This week, we'll try to shed out East Coast bias as we head out west to take a look at the Pac-10, another league that will be getting a makeover in 2012. Once again, for a primer, here is the link to last year's Pac-10 post.
As usual, this first paragraph will explain how SDPI is calculated. So if you want the meat of this article skip on down. In the 2010 Pac-10 regular season, conference play only, the average Pac-10 team gained and allowed 3533.5 yards. The standard deviation for yards gained (offense) was 661.93 yards. The standard deviation for yards allowed (defense) was 359.76 yards. Cal gained 2629 yards and allowed 3010 yards. Their offensive SDPI was -1.37 = [(2629-3533.5)/661.93]. Their defensive SDPI was 1.46 = [(3533.5-3010)/359.76]. Their total SDPI was 0.09. This number ranked 6th in the Pac-10.
Here are the 2010 Pac-10 standings.Now here are the 2010 Pac-10 SDPI standings. The standings are sorted by total SDPI with ranking for each category (out of 10 teams) in parentheses.The Pac-10 produced a BCS National Championship Game participant, as well as a second BCS team in 2010, but may have suffered a bit in terms of national perception thanks to the fact that only four of the ten (Southern Cal had enough wins, but were banned from the postseason) conference teams attained bowl eligibility. The Pac-10 became the first BCS conference since the 2005 Big East to send fewer than five teams to bowl games. The 2010 Pac-10 was a top-heavy league. Oregon and Stanford dominated their peers out west, going 16-0 against the other eight schools with an average margin of victory of 22.7 points per game!
So Who Was Better Than Their Record Showed?
For the second year in a row, the Arizona State Sun Devils played better than their won/loss record showed. The Sun Devils were a shade above average on both sides of the ball, and should have probably finished with an extra league win, which would have gotten them to their first bowl game since 2007. However, the Sun Devils turned the ball over more than any Pac-10 team save UCLA and finished 1-3 in one-score conference games, resigning them to a third straight year of watching the postseason in Tempe.
So Who Was Worse Than Their Record Showed?
They may have closed the season with a nice hot streak, winning their final three regular season games, and upset a top-20 outfit in their bowl game, but Washington was still not quite ready for prime time. Four of their five league wins came by a touchdown or less (combined margin of 12 points), while each of their four losses came by at least 10 points (average margin of 29.5 points per game). The Huskies were slightly below average on both sides of the ball in 2010, so while their first postseason game since 2002 (and first win since 2000) is a nice bullet on Steve Sarkisian's resume, the rebuild ain't over yet.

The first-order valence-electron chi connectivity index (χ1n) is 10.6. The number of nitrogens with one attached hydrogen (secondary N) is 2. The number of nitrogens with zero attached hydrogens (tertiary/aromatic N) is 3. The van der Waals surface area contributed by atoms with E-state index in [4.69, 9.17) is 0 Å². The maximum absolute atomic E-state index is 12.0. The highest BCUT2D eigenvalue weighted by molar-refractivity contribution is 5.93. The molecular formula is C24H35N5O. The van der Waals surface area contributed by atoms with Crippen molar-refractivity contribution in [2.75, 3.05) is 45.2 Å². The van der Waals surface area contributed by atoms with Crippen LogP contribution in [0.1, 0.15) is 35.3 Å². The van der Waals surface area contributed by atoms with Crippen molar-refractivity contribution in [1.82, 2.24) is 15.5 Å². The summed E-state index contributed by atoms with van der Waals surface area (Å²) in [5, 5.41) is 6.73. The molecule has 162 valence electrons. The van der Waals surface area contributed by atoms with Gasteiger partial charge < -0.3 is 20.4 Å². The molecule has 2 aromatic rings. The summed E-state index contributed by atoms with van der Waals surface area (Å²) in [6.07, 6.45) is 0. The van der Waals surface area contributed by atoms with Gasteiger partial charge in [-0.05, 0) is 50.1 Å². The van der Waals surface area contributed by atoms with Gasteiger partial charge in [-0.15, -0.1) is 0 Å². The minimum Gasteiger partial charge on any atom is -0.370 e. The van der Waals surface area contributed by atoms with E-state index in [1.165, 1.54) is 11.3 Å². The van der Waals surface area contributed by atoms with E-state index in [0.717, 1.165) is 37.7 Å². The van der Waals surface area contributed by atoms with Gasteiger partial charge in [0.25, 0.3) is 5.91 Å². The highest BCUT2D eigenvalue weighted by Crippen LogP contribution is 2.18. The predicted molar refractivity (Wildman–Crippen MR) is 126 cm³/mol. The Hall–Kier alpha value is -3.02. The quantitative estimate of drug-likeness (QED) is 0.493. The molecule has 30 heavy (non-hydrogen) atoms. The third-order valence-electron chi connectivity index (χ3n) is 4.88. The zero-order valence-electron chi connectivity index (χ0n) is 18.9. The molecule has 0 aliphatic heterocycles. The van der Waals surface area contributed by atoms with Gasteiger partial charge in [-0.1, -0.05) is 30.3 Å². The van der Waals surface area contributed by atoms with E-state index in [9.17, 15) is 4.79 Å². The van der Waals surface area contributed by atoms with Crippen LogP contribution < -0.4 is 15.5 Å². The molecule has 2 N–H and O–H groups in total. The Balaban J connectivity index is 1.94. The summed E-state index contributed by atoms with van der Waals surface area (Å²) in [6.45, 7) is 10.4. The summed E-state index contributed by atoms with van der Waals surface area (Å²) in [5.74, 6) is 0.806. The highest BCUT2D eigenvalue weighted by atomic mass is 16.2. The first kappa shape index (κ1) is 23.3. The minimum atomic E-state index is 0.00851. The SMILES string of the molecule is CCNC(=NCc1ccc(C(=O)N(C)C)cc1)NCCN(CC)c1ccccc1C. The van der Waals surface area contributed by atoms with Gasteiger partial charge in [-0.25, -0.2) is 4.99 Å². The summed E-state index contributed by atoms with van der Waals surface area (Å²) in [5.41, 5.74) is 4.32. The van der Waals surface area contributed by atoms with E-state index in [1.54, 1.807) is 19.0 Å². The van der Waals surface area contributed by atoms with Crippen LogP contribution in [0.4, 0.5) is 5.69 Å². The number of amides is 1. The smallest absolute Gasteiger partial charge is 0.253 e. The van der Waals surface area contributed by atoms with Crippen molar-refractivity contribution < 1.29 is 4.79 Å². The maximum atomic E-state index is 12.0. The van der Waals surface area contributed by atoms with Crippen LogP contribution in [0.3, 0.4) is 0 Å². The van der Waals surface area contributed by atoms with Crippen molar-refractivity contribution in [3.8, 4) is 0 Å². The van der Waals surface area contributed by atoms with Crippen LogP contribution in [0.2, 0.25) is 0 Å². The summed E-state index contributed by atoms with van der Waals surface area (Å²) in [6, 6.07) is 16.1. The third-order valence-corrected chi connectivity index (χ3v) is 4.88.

Best Offense: Oregon 1.63
Chip Kelly's spread and shred topped the Pac-10 in offense for the fourth straight year! The Ducks were number one out west when Kelly was the offensive coordinator in 2007 and 2008, and have done nothing but continue that success since he assumed the head coaching role prior to the 2009 season.
Worst Offense: Cal -1.37
Guess who is taking back the play-calling duties in Berkeley? Jeff Tedford has tutored many a fine collegiate quarterback, but 2010 represented rock bottom for the Golden Bears as they were held below 300 yards of offense in two thirds of their conference games. That's quite a shame too, considering how good their defense was.
Best Defense: Cal 1.46
Speak of the devil. Southern Cal and Stanford maimed the Golden Bears to the tune of 1069 total yards and 96 total points. In their other seven league games, Cal held the opposition to an average of 277 yards and 16 points per game.
Worst Defense: Washington State -1.94
The Cougars have now finished dead last in the Pac-10 in defense for three straight seasons and for four of the six years of the SDPI era (2005-2010).
Washington State: From Worse to Bad
To say the Washington State Cougars have been stuck in a rut under head coach Paul Wulff would be putting it very mildly. In Wulff's three seasons, the Cougars have beaten just three IA schools, and have lost by at least 30 points 16 times! However, the Cougars did show a few signs of life in 2010. They beat a Pac-10 team for the first time since their (Cr)Apple Cup win over Washington in 2008 and were competitive in several losses (losing one score games to Washington and Cal and staying within two touchdowns of Stanford and UCLA). The following table will show you just how far the Cougars have come since Wulff's first season. As you can see, the Cougars were historically bad in 2008. They scored eight total offensive touchdowns in their nine conference games while allowing 59! To put that number in perspective, consider this: If we take away field goals, safeties, and non-offensive touchdowns and then assume each offensive touchdown scored by Washington State is worth seven points, while each offensive touchdown scored by their opponents is only worth a single point, the Cougars would still have been outscored in 2008! They improved a little in 2009, primarily on the defensive side of the ball where they shaved off more than a quarter of their touchdowns allowed. In 2010, they went from historically inept to merely last-place bad. They actually managed to scored touchdowns on a semi-regular basis while cutting into their touchdowns allowed slightly. The Cougars have hopes to be more competitive in 2011, as their junior quarterback Jeff Tuel posted solid numbers as a sophomore (nearly 60% completion rate, 18 touchdowns, and 12 interceptions), and sophomore receiver Marquess Wilson topped 1000 yards through the air as a freshman. A bowl game is probably out of the question, but Pullman could no longer be a punchline.